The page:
An excerpt from Judge Paul Pritchard's diary: "Note to self: With stinging during urination, laughter is not the best medicine."
"You look very much like him."
Following Re-Cycle, which was as weird as it was brilliant, I had high hopes for the Pang Brothers' Diary, hopes that were pretty much dashed by this bitterly disappointing effort.
Even at a mere 85 minutes long Diary is a slow burner, often frustratingly so. The film starts well enough and, for the first hour, offers plenty of promise. We are immediately introduced to Winnie Leung (Charlene Choi), a lonely and at least initially sympathetic character who spends her time cooking, making puppets, and writing in her diary. Through a number of phone calls we learn that Winnie's boyfriend, Seth, has recently left her. Winnie isn't able to cope very well with the breakup, despite the best efforts of her friend, Yvonne. While out one day, Winnie meets Ray (Shawn Yu), a dead ringer for Seth and soon begins a relationship with him. Very quickly it becomes obvious that Winnie has issues; she is overly clingy towards Ray and constantly fears he will leave her. More worryingly Winnie is shown to be unwell with a serious mental illness, suffering from disturbing visions and hearing things that aren't there. Eventually Winnie confides in Ray that Seth had died six months ago in a car accident, this seems to take a weight off Winnie's shoulders, and her relationship with Ray develops with the two of them moving in together. But soon Winnie's relationship with Ray begins to mirror her relationship with Seth, and a dark secret hidden in Winnie's diary, coupled with her diminishing grasp on reality, threatens to change everything.
With its narrative frequently backtracking to replay the same events from a differing viewpoint, and in its dealing with mental illness, Diary reminded me of both Memento and The Machinist. But whereas both those movies tightened their grip on their audiences right to the end, Diary suffers a serious case of burnout. Despite an excellent performance from Charlene Choi, who capably goes from cute to creepy at the drop of a hat, Diary feels undercooked. While director Oxide Pang continues to impress visually, the previously mentioned backtracking scenes being particularly striking, he is letdown by a screenplay that could have done with a lot more work. This is a case of an interesting premise wasted due to the Pang Brothers' workload. A look at IMDb shows the brothers are going through a very prolific stage right now; sadly their quality control seems to be having trouble keeping up.
In all honesty, Diary would have worked much better as a short, rather than a full-length feature. So often the film is guilty of treading water, ramming home the same points over and over again. The film's final act, which fails to deliver a satisfying dénouement, sees Oxide throw in an inevitable twist that is probably far less effective than what most viewers will have expected.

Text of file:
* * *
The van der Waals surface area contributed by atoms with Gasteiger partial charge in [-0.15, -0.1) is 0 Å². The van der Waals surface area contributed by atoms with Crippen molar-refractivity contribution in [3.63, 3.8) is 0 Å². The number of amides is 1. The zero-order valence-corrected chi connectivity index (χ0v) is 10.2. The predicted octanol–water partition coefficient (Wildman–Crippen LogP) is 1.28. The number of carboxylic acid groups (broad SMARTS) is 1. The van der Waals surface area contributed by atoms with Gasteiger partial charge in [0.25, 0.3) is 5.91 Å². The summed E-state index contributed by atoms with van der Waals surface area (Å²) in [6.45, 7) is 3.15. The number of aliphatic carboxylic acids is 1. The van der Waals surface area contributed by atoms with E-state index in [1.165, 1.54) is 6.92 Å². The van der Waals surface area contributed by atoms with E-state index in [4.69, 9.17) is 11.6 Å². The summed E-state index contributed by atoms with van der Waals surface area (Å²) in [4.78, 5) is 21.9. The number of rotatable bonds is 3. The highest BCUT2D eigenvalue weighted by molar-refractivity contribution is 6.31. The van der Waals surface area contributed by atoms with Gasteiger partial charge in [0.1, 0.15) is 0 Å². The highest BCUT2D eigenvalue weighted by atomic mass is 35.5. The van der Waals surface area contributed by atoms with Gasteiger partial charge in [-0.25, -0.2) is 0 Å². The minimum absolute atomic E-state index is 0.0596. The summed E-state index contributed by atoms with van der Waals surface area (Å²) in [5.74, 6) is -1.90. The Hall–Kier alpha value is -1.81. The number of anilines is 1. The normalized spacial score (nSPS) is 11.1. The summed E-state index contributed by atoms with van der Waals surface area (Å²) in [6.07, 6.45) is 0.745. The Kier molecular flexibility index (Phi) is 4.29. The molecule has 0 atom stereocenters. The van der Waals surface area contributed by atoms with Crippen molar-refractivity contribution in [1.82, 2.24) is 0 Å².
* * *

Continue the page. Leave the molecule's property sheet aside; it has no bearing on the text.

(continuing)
As previously stated, Diary continues Oxide Pang's form of visually impressive films. But whereas the Pangs allowed their imagination to run wild on Re-Cycle, in Diary they are far more restrained. This is a much smaller film in scope, mostly set in Winnie's apartment. As such the room for visually spectacular set pieces is limited, yet this actually proves to be something of a blessing. Winnie's visions are skillfully crafted sequences, the enclosed setting actually adding to the foreboding atmosphere; it's just a shame the narrative can't match up to the film's visual prowess.
The screener sent for review lacked any extras, save for a number of trailers for forthcoming attractions from Image Entertainment. The 1.85:1 anamorphic transfer is far from impressive. As with most screener copies, I expect the final retail copy to be a much-improved affair. The picture quality here was often quite soft, with detail levels being lower that I'd expect from such a recent film. The washed-out colors are likely to be the result of a stylistic choice, but, coupled with the softness of the image, the DVD lacked the technical chops to match up to the artistry on display. Though I detected little use of the rear speakers, the 5.1 Mandarin soundtrack does a fine job. Characters often speak in hushed tones, but the clarity of the dialogue remains strong. The score, which does a good job of creating a menacing atmosphere, is also well represented.
Despite excellent performances all round and an impressive look, the Pang Brothers seriously disappoint with Diary. Time and again the Pang Brothers have shown themselves to be two of the most interesting filmmakers working today, but if they don't slow down and put more thought into their features, their name is going to lose its allure.
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Scales of Justice
Studio: Image Entertainment
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